…it’s that time, again! What time?
Time for the Journal of the Month, brought to you from the vibrant and much esteemed journal display in Connelly Library. (If you haven’t browsed our journal collection, please do! It’s kind of incredible. Back issues of French Vogue y’all.)
This month, we’re highlighting African Arts, a journal published by MIT Press. Created in 1967, African Arts has been an essential voice in the study of African arts and modes of creative expression, spanning continents and creating interdisciplinary connections across history, anthropology, linguistics, politics, religion, cultural and global studies, and, of course, the visual and performing arts. The journal offers its readers peer-reviewed scholarly articles on the art work of the African Diaspora with special issues ranging from “Iconoclash in the Age of Heritage” to “Gender and South African Art,” creating a rich critical discourse in what is often an undertheorized field.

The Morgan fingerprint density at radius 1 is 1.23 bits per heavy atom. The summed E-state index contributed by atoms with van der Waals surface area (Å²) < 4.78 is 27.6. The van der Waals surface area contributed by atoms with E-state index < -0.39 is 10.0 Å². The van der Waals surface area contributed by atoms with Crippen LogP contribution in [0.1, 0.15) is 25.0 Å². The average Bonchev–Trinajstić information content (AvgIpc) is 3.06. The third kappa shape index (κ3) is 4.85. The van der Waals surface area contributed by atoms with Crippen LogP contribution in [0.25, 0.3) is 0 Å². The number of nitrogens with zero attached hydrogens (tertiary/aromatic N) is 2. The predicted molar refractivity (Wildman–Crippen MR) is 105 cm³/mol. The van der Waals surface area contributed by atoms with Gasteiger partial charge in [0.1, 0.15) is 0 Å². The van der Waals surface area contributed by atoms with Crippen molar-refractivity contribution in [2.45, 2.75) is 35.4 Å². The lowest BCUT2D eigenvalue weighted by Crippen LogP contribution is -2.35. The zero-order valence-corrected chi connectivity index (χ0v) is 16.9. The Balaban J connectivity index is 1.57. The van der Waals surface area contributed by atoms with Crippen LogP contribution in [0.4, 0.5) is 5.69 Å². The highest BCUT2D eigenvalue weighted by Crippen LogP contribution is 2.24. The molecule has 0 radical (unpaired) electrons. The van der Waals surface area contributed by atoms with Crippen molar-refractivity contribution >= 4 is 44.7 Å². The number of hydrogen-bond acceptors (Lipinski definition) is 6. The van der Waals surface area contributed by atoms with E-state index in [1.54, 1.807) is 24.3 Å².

The Winter 2014 issue features articles on Ghanaian Public Memory (“Commemorating an African Queen: Ghanaian Nationalism, the African Diaspora, and the Public Memory of Nana Yaa Asantewaa, 1952-2009.” Asantewaa, queen of the Ashanti empire, led the Ashanti Rebellion against British Colonialism in 1900.), African wall paintings (“This is What Makes Sirigu Unique: Authenticating Canvas and Wall Paintings in International Circuits of Value and Meaning”), and a review of a South African photographer’s exhibition at UCLA, where the photographer used this art to expose the both the brutality of apartheid and the humanity behind the enormity of South Africa’s transition from apartheid.
Flipping through the journal, I discovered not only the work of various artists of the Diaspora, but threads, moments of African memory and history entirely unknown to me. Such is the wonder of library discovery. Stop by the Connelly Library to take a look at this journal and others—I guarantee you’ll learn something new!